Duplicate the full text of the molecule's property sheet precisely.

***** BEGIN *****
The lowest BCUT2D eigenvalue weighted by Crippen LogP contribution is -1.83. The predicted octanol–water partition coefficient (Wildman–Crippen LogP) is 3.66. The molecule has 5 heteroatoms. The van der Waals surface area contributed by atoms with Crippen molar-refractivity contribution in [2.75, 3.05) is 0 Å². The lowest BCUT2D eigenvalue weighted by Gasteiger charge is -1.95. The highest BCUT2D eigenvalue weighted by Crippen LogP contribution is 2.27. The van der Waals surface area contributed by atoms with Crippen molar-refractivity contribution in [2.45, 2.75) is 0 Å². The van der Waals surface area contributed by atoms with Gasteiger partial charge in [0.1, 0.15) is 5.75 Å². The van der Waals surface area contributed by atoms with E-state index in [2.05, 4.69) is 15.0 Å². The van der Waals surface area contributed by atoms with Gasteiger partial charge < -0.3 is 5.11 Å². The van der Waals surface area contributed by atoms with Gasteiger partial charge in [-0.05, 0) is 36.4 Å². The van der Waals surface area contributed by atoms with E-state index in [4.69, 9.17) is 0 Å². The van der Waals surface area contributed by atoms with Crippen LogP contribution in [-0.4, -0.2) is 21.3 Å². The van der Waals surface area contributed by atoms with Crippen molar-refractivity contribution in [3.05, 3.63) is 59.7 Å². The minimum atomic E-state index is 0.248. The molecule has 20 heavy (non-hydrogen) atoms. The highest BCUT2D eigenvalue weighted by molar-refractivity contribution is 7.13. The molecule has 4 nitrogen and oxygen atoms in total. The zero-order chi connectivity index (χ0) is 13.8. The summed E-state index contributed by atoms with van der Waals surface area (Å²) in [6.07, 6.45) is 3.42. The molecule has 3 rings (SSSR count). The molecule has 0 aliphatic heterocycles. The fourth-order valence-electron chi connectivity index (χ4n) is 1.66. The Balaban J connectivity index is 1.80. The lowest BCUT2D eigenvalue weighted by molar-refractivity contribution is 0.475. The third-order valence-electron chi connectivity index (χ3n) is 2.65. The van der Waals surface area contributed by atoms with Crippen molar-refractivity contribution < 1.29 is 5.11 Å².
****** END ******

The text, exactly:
The lowest BCUT2D eigenvalue weighted by Crippen LogP contribution is -1.83. The predicted octanol–water partition coefficient (Wildman–Crippen LogP) is 3.66. The molecule has 5 heteroatoms. The van der Waals surface area contributed by atoms with Crippen molar-refractivity contribution in [2.75, 3.05) is 0 Å². The lowest BCUT2D eigenvalue weighted by Gasteiger charge is -1.95. The highest BCUT2D eigenvalue weighted by Crippen LogP contribution is 2.27. The van der Waals surface area contributed by atoms with Crippen molar-refractivity contribution in [2.45, 2.75) is 0 Å². The van der Waals surface area contributed by atoms with Gasteiger partial charge in [0.1, 0.15) is 5.75 Å². The van der Waals surface area contributed by atoms with E-state index in [2.05, 4.69) is 15.0 Å². The van der Waals surface area contributed by atoms with Gasteiger partial charge < -0.3 is 5.11 Å². The van der Waals surface area contributed by atoms with Gasteiger partial charge in [-0.05, 0) is 36.4 Å². The van der Waals surface area contributed by atoms with E-state index in [4.69, 9.17) is 0 Å². The van der Waals surface area contributed by atoms with Crippen LogP contribution in [-0.4, -0.2) is 21.3 Å². The van der Waals surface area contributed by atoms with Crippen molar-refractivity contribution in [3.05, 3.63) is 59.7 Å². The minimum atomic E-state index is 0.248. The molecule has 20 heavy (non-hydrogen) atoms. The highest BCUT2D eigenvalue weighted by molar-refractivity contribution is 7.13. The molecule has 4 nitrogen and oxygen atoms in total. The zero-order chi connectivity index (χ0) is 13.8. The summed E-state index contributed by atoms with van der Waals surface area (Å²) in [6.07, 6.45) is 3.42. The molecule has 3 rings (SSSR count). The molecule has 0 aliphatic heterocycles. The fourth-order valence-electron chi connectivity index (χ4n) is 1.66. The Balaban J connectivity index is 1.80. The lowest BCUT2D eigenvalue weighted by molar-refractivity contribution is 0.475. The third-order valence-electron chi connectivity index (χ3n) is 2.65. The van der Waals surface area contributed by atoms with Crippen molar-refractivity contribution < 1.29 is 5.11 Å².